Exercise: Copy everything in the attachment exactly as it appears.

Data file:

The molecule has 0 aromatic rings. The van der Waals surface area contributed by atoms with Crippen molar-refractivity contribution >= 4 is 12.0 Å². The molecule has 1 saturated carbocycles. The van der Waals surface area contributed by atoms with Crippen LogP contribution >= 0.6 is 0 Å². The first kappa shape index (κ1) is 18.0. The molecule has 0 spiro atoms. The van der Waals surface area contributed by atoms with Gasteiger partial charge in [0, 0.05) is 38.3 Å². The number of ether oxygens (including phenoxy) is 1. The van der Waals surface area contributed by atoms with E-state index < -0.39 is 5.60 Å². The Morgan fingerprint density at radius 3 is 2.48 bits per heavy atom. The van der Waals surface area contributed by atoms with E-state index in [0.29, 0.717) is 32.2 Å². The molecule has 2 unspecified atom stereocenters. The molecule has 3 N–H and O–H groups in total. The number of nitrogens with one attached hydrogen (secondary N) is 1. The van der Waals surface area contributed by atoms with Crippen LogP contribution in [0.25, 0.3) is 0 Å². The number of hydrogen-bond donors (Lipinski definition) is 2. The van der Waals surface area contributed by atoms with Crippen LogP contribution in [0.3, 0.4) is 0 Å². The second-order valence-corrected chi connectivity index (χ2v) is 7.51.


The molecule has 0 aromatic rings. The van der Waals surface area contributed by atoms with Crippen molar-refractivity contribution >= 4 is 12.0 Å². The molecule has 1 saturated carbocycles. The van der Waals surface area contributed by atoms with Crippen LogP contribution >= 0.6 is 0 Å². The first kappa shape index (κ1) is 18.0. The molecule has 0 spiro atoms. The van der Waals surface area contributed by atoms with Gasteiger partial charge in [0, 0.05) is 38.3 Å². The number of ether oxygens (including phenoxy) is 1. The van der Waals surface area contributed by atoms with E-state index < -0.39 is 5.60 Å². The Morgan fingerprint density at radius 3 is 2.48 bits per heavy atom. The van der Waals surface area contributed by atoms with E-state index in [0.29, 0.717) is 32.2 Å². The molecule has 2 unspecified atom stereocenters. The molecule has 3 N–H and O–H groups in total. The number of nitrogens with one attached hydrogen (secondary N) is 1. The van der Waals surface area contributed by atoms with Crippen LogP contribution in [0.25, 0.3) is 0 Å². The number of hydrogen-bond donors (Lipinski definition) is 2. The van der Waals surface area contributed by atoms with Crippen LogP contribution in [0.3, 0.4) is 0 Å². The second-order valence-corrected chi connectivity index (χ2v) is 7.51.